SRE can be a sensitive issue.  To protect privacy and engender respect for all, teachers will be expected to develop ground rules with pupils at the onset of work. Pupils should be informed about the remit of confidentiality and that teachers cannot offer or guarantee pupils unconditional confidentiality.

If pupils ask particularly sensitive questions that appear to be inappropriate in the circumstances, teachers will deal with this outside the classroom on a one-to one basis. If the teacher judges it necessary the pupil could be advised to speak to the school nurse, provided with information about where to get further help or, if the matter is considered a potential Child Protection issue, the staff member responsible for this should be notified.


It is the responsibility of the school to support its pupils and to carry out its functions with a view to safeguarding and promoting the welfare of pupils. In fulfilling this duty they must have regard to guidance around safeguarding. Whilst pupils have the same rights to confidentiality as adults no pupil should be guaranteed absolute confidentiality. Staff will report any information or disclosure which raises concern that a child or children may be at risk of significant harm to the school’s senior member of staff, with designated responsibility for Child Protection. The Designated person will then, in line with the School’s Child Protection policy and the North Yorkshire Safeguarding Children Board guidance and procedures, take action as appropriate. Pupils will be made aware of the law relating to sexual offences and of those circumstances where confidentiality cannot be maintained.  Staff should ensure when making notes that they are factual and based on evidence, in line with the Freedom of Information Act.


Roles and Responsibilities


The PSHCE Co-ordinator

The school has a co-ordinator for PSHCE who is responsible for all aspects of the subject including SRE.  In respect of SRE, responsibilities are to:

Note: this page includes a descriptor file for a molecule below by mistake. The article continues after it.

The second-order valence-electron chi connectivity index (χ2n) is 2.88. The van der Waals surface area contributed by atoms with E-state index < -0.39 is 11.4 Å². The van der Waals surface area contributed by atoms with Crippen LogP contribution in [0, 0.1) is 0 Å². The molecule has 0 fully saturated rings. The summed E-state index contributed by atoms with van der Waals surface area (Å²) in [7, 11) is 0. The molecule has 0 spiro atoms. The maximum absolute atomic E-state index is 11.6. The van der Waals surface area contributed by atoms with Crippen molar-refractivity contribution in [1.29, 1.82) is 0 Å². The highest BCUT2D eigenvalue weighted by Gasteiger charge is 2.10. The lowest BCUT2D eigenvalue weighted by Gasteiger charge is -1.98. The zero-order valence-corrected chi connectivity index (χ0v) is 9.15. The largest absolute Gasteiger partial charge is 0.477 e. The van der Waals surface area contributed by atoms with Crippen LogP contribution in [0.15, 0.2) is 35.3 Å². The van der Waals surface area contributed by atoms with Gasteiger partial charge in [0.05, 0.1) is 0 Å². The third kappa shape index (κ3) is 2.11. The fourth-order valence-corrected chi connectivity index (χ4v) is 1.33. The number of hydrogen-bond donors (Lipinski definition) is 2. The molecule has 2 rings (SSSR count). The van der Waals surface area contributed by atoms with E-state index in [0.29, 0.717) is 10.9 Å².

• Ensure the implementation and quality of long term and medium term SRE schemes of  work
  • Ensure that all staff are confident in the skills to teach and discuss SRE issues
  • Consider the needs of all pupils, and to achieve this recognise that the school might need to address some specific issues
  • Consult with  pupils to inform SRE provision
  • Access appropriate training
  • Monitor and  advise on SRE organisation, planning and resource issues across the school
  • Ensure procedures for assessment, monitoring and evaluation are included.
  • Liaise with the named governor for SRE
  • Liaise with any service provision to support aspects of sexual health
  • Review / update the policy on a two year cycle or sooner if necessary.


The Headteacher

The Headteacher has responsibility for the day-to-day management of all aspects of the school’s work, including teaching and learning.  The Headteacher’s responsibilities in respect of SRE are to:

  • Liaise with the PSHCE Co-ordinator
  • Keep the governing body fully informed of provision, issues and progress in SRE
  • Act upon any  concerns which may arise from pupil disclosure during SRE sessions.


The Governing Body

The governing body has responsibility to ensure a school has an up-to-date SRE policy that describes the content and organisation of SRE outside of the national curriculum science. The policy should also clearly reference any on site sexual health services. The governing body, in co-operation with the Headteacher, is expected to involve families, pupils, health and other professionals to ensure that SRE addresses the needs of pupils, local issues and trends. The governing body need to ensure pupils are protected from teaching and materials which are inappropriate, having regard to the age, religious and cultural background of the pupils. It is good practice to identify a link governor for SRE.  The governing body will continue their involvement through regular evaluation of provision and policy.


Parents / Carers

The school aims to work in active partnership with families, value their views and keep them informed of the SRE provision. If a parent/carer has any concerns about the SRE provision then time will be taken to address their concerns. Families are invited to review the resources and can contact the Headteacher with any queries or concerns.

The Parental Right to withdraw their child from SRE lessons

Parents have the right to withdraw their children from all, or part, of sex and relationship education, which is not part of the National Curriculum. Under section 405 of the Education Act 1996, parents may opt to withdraw their children from SRE lessons.